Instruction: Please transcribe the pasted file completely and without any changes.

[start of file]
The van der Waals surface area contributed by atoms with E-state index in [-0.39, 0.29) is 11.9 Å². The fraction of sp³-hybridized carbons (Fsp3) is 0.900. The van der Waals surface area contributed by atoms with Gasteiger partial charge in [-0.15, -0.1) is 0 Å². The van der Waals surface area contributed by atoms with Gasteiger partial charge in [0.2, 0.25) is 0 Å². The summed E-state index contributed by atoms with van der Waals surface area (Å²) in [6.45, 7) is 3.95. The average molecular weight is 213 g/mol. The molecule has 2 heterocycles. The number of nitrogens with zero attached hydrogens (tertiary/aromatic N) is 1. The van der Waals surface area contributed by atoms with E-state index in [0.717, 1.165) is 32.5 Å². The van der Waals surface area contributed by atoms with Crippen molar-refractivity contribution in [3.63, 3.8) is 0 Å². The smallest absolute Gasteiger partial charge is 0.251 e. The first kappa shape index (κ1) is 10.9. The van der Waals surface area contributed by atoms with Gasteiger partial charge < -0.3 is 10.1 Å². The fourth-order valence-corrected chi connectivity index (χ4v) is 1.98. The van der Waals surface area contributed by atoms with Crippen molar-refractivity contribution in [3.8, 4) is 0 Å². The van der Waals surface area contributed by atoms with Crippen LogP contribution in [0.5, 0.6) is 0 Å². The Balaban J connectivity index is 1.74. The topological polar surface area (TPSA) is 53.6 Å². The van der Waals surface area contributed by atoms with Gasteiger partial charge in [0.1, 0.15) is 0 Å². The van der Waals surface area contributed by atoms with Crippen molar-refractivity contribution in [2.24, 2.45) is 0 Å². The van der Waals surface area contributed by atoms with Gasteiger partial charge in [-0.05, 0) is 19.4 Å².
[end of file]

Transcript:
The van der Waals surface area contributed by atoms with E-state index in [-0.39, 0.29) is 11.9 Å². The fraction of sp³-hybridized carbons (Fsp3) is 0.900. The van der Waals surface area contributed by atoms with Gasteiger partial charge in [-0.15, -0.1) is 0 Å². The van der Waals surface area contributed by atoms with Gasteiger partial charge in [0.2, 0.25) is 0 Å². The summed E-state index contributed by atoms with van der Waals surface area (Å²) in [6.45, 7) is 3.95. The average molecular weight is 213 g/mol. The molecule has 2 heterocycles. The number of nitrogens with zero attached hydrogens (tertiary/aromatic N) is 1. The van der Waals surface area contributed by atoms with E-state index in [0.717, 1.165) is 32.5 Å². The van der Waals surface area contributed by atoms with Crippen molar-refractivity contribution in [3.63, 3.8) is 0 Å². The smallest absolute Gasteiger partial charge is 0.251 e. The first kappa shape index (κ1) is 10.9. The van der Waals surface area contributed by atoms with Gasteiger partial charge < -0.3 is 10.1 Å². The fourth-order valence-corrected chi connectivity index (χ4v) is 1.98. The van der Waals surface area contributed by atoms with Crippen molar-refractivity contribution in [3.8, 4) is 0 Å². The van der Waals surface area contributed by atoms with Crippen LogP contribution in [0.5, 0.6) is 0 Å². The Balaban J connectivity index is 1.74. The topological polar surface area (TPSA) is 53.6 Å². The van der Waals surface area contributed by atoms with Gasteiger partial charge in [0.1, 0.15) is 0 Å². The van der Waals surface area contributed by atoms with Crippen molar-refractivity contribution in [2.24, 2.45) is 0 Å². The van der Waals surface area contributed by atoms with Gasteiger partial charge in [-0.05, 0) is 19.4 Å².